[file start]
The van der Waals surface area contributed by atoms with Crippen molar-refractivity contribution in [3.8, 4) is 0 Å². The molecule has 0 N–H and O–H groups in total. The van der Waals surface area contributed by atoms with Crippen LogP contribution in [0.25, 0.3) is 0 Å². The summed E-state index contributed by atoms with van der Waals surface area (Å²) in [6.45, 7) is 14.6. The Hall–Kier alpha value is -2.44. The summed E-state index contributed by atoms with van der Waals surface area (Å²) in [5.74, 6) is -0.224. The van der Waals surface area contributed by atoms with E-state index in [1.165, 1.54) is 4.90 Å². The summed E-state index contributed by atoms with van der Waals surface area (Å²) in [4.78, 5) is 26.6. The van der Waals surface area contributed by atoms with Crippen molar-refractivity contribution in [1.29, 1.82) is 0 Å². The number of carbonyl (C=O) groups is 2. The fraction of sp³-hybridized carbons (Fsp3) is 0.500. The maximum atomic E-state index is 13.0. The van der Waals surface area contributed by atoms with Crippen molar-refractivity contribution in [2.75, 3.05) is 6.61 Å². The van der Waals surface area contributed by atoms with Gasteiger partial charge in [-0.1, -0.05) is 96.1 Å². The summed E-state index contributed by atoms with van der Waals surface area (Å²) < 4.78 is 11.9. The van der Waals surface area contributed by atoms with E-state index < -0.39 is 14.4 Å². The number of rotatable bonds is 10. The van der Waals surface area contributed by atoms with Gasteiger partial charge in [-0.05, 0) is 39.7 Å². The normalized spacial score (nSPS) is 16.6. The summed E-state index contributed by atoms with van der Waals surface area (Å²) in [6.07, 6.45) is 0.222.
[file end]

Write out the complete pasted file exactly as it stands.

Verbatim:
The van der Waals surface area contributed by atoms with Crippen molar-refractivity contribution in [3.8, 4) is 0 Å². The molecule has 0 N–H and O–H groups in total. The van der Waals surface area contributed by atoms with Crippen LogP contribution in [0.25, 0.3) is 0 Å². The summed E-state index contributed by atoms with van der Waals surface area (Å²) in [6.45, 7) is 14.6. The Hall–Kier alpha value is -2.44. The summed E-state index contributed by atoms with van der Waals surface area (Å²) in [5.74, 6) is -0.224. The van der Waals surface area contributed by atoms with E-state index in [1.165, 1.54) is 4.90 Å². The summed E-state index contributed by atoms with van der Waals surface area (Å²) in [4.78, 5) is 26.6. The van der Waals surface area contributed by atoms with Crippen molar-refractivity contribution in [1.29, 1.82) is 0 Å². The number of carbonyl (C=O) groups is 2. The fraction of sp³-hybridized carbons (Fsp3) is 0.500. The maximum atomic E-state index is 13.0. The van der Waals surface area contributed by atoms with Crippen molar-refractivity contribution in [2.75, 3.05) is 6.61 Å². The van der Waals surface area contributed by atoms with Gasteiger partial charge in [-0.1, -0.05) is 96.1 Å². The summed E-state index contributed by atoms with van der Waals surface area (Å²) < 4.78 is 11.9. The van der Waals surface area contributed by atoms with E-state index < -0.39 is 14.4 Å². The number of rotatable bonds is 10. The van der Waals surface area contributed by atoms with Gasteiger partial charge in [-0.05, 0) is 39.7 Å². The normalized spacial score (nSPS) is 16.6. The summed E-state index contributed by atoms with van der Waals surface area (Å²) in [6.07, 6.45) is 0.222.